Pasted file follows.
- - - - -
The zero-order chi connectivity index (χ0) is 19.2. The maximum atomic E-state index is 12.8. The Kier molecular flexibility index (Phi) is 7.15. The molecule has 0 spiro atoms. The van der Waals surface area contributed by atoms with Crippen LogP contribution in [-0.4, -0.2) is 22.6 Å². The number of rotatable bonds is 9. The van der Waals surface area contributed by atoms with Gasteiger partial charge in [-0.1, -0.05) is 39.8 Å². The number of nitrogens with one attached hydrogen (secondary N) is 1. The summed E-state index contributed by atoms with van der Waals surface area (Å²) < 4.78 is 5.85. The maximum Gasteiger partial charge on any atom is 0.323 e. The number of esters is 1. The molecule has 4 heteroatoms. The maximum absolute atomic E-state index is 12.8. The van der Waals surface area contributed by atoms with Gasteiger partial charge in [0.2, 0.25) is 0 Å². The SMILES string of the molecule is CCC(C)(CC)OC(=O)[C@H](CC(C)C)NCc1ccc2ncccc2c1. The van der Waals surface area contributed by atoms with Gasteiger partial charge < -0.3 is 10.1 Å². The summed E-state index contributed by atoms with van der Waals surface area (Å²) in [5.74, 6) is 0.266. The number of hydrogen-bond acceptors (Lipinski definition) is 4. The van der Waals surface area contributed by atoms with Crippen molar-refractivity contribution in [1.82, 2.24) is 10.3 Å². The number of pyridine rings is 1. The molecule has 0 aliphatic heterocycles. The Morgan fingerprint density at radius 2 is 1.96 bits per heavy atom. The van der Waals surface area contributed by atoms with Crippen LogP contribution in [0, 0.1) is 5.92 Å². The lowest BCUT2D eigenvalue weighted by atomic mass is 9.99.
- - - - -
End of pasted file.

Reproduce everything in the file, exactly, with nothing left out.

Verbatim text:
The zero-order chi connectivity index (χ0) is 19.2. The maximum atomic E-state index is 12.8. The Kier molecular flexibility index (Phi) is 7.15. The molecule has 0 spiro atoms. The van der Waals surface area contributed by atoms with Crippen LogP contribution in [-0.4, -0.2) is 22.6 Å². The number of rotatable bonds is 9. The van der Waals surface area contributed by atoms with Gasteiger partial charge in [-0.1, -0.05) is 39.8 Å². The number of nitrogens with one attached hydrogen (secondary N) is 1. The summed E-state index contributed by atoms with van der Waals surface area (Å²) < 4.78 is 5.85. The maximum Gasteiger partial charge on any atom is 0.323 e. The number of esters is 1. The molecule has 4 heteroatoms. The maximum absolute atomic E-state index is 12.8. The van der Waals surface area contributed by atoms with Gasteiger partial charge in [0.2, 0.25) is 0 Å². The SMILES string of the molecule is CCC(C)(CC)OC(=O)[C@H](CC(C)C)NCc1ccc2ncccc2c1. The van der Waals surface area contributed by atoms with Gasteiger partial charge < -0.3 is 10.1 Å². The summed E-state index contributed by atoms with van der Waals surface area (Å²) in [5.74, 6) is 0.266. The number of hydrogen-bond acceptors (Lipinski definition) is 4. The van der Waals surface area contributed by atoms with Crippen molar-refractivity contribution in [1.82, 2.24) is 10.3 Å². The number of pyridine rings is 1. The molecule has 0 aliphatic heterocycles. The Morgan fingerprint density at radius 2 is 1.96 bits per heavy atom. The van der Waals surface area contributed by atoms with Crippen LogP contribution in [0, 0.1) is 5.92 Å². The lowest BCUT2D eigenvalue weighted by atomic mass is 9.99.